Traversing the rugged hillsides for several hundred miles along the mainstem Eel River, the Northwestern Pacific Railroad crosses many Eel River tributaries on its way north to Eureka, CA.
The railroad was built in an era when fish passage for adult salmon and steelhead was not a concern, or at least was not adequately protected, and many of the railroad crossings created migration barriers.
Most land ownerships in the Eel River watershed, as in most other North Coast area watersheds, have been surveyed in recent years for migration barriers. The North Coast Railroad Authority (NCRA) Eel River corridor has been an exception.
The railroad is now defunct along the section that runs through the Eel River Canyon, due to numerous irreparable or cost-prohibitive landslides. But the migration barriers remain.
In 2009, a grant was awarded to CalTrout from the CA Department of Fish and Game’s Fishery Restoration Grant Program (FRGP) to assess the NCRA railroad corridor along the Eel River. CalTrout hired the local fish passage expert Ross Taylor and Associates to conduct the fish passage survey.
Those field surveys are now complete, and are currently being summarized in a draft report due to be finished by Ross Taylor in December 2011. According to Ross, his crews have inspected more than 55 stream-railroad crossings, and of those 55, more detailed fish passage surveys were conducted at 20 of them (such as the culvert on Dean Creek shown in the photograph).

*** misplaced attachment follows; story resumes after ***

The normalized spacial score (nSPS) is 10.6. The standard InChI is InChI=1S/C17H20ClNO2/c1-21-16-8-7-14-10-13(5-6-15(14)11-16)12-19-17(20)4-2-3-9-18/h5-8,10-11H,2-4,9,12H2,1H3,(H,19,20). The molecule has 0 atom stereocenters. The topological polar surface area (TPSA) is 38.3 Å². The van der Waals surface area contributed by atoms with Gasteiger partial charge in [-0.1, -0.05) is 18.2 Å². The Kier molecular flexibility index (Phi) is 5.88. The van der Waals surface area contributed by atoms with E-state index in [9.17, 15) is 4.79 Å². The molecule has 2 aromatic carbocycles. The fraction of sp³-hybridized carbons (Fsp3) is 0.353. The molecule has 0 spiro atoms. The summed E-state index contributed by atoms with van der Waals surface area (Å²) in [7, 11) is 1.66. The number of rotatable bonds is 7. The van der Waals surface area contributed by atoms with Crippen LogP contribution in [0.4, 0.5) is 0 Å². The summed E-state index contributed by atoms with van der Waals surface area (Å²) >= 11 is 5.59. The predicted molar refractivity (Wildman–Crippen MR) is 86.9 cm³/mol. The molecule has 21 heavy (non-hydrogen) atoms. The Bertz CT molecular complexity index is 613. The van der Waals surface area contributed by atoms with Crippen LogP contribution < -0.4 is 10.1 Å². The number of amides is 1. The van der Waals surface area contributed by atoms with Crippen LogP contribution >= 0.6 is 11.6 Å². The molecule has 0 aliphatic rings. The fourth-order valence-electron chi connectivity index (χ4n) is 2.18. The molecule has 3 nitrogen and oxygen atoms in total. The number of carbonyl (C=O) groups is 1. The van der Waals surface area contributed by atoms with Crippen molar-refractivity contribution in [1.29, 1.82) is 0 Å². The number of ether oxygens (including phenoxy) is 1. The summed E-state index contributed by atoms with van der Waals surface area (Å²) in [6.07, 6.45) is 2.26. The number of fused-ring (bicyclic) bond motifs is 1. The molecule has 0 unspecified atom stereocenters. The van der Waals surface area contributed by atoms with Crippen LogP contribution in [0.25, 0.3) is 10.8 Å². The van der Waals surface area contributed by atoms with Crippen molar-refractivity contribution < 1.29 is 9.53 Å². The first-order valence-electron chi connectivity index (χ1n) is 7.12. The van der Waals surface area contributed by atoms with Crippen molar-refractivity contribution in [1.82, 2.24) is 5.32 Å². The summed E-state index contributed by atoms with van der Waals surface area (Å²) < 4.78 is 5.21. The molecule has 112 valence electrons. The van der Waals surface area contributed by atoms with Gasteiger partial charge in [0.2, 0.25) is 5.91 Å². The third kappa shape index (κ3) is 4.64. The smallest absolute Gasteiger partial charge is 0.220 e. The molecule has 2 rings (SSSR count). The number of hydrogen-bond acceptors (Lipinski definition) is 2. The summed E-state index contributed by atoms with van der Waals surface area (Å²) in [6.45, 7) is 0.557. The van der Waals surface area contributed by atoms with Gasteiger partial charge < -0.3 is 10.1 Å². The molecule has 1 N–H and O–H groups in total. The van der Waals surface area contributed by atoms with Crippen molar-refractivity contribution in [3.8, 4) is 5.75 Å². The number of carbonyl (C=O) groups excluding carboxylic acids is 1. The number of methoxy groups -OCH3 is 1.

The selection criteria for full surveys considers whether or not the streams are fish-bearing and if engineering or construction crews can eventually reach the site.
Of the twenty surveyed sites, at least two have caught the attention of local Fish and Game managers and may be in-line for the next phase of fish passage design and culvert replacement.
Those two sites are Bridge Creek in southern Humboldt County, and Woodman Creek, a large tributary to the Eel located 20 miles northeast of the town of Laytonville (170 miles north of SF). Woodman Creek’s barrier is right at the mouth of the tributary and blocks access to more than 10 miles of good quality habitat, so it should be a worthy investment for a future implementation project.
Fish passage through culverts at stream crossings is an important factor in the recovery of depleted salmonids populations along the Pacific Northwest. Although most fish-bearing streams with culverts tend to be relatively small in size with usually a couple of miles or less of upstream habitat, thousands of these barriers exist and the cumulative effect of blocked habitat is significant.
CalTrout’s new North Coast Area Manager Darren Mierau will continue to work with local managers and area experts to carry out the long process of barrier assessments, prioritization, and replacement to help restore salmon and steelhead access to their ancestral habitat throughout the watershed.
Current NOAA Fisheries guidelines and CDFG criteria for new culvert installation aim to provide unimpeded passage for both adult and juvenile salmonids. Investments in the repair of these sites, although sometimes expensive, provide long-lasting and permanent solutions to aid salmon and steelhead recovery.